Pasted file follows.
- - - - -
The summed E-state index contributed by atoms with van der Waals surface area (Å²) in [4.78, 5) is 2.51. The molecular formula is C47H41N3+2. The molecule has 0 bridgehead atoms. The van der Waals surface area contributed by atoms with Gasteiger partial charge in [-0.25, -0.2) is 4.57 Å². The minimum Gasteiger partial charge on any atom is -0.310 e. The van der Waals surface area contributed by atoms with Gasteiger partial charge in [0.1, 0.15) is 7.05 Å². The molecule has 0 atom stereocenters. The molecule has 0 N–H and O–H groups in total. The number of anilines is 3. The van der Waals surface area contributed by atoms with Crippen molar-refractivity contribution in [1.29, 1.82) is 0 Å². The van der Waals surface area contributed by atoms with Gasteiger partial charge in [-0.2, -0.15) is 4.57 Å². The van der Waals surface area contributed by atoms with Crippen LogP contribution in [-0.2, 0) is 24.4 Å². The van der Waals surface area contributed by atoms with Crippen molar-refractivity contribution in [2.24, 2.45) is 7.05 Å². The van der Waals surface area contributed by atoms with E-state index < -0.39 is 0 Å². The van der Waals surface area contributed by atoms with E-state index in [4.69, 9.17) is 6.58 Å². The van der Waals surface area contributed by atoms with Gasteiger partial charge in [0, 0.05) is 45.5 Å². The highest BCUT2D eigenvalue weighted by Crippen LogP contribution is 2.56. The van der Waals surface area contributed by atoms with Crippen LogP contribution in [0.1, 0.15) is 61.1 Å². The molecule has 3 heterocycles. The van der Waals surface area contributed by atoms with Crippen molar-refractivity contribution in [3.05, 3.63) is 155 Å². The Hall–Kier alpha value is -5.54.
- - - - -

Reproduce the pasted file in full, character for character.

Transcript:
The summed E-state index contributed by atoms with van der Waals surface area (Å²) in [4.78, 5) is 2.51. The molecular formula is C47H41N3+2. The molecule has 0 bridgehead atoms. The van der Waals surface area contributed by atoms with Gasteiger partial charge in [-0.25, -0.2) is 4.57 Å². The minimum Gasteiger partial charge on any atom is -0.310 e. The van der Waals surface area contributed by atoms with Gasteiger partial charge in [0.1, 0.15) is 7.05 Å². The molecule has 0 atom stereocenters. The molecule has 0 N–H and O–H groups in total. The number of anilines is 3. The van der Waals surface area contributed by atoms with Crippen molar-refractivity contribution in [1.29, 1.82) is 0 Å². The van der Waals surface area contributed by atoms with Gasteiger partial charge in [-0.2, -0.15) is 4.57 Å². The van der Waals surface area contributed by atoms with Crippen LogP contribution in [-0.2, 0) is 24.4 Å². The van der Waals surface area contributed by atoms with Crippen molar-refractivity contribution in [2.24, 2.45) is 7.05 Å². The van der Waals surface area contributed by atoms with E-state index < -0.39 is 0 Å². The van der Waals surface area contributed by atoms with E-state index in [4.69, 9.17) is 6.58 Å². The van der Waals surface area contributed by atoms with Gasteiger partial charge in [0, 0.05) is 45.5 Å². The highest BCUT2D eigenvalue weighted by Crippen LogP contribution is 2.56. The van der Waals surface area contributed by atoms with Crippen LogP contribution in [0.1, 0.15) is 61.1 Å². The molecule has 3 heterocycles. The van der Waals surface area contributed by atoms with Crippen molar-refractivity contribution in [3.05, 3.63) is 155 Å². The Hall–Kier alpha value is -5.54.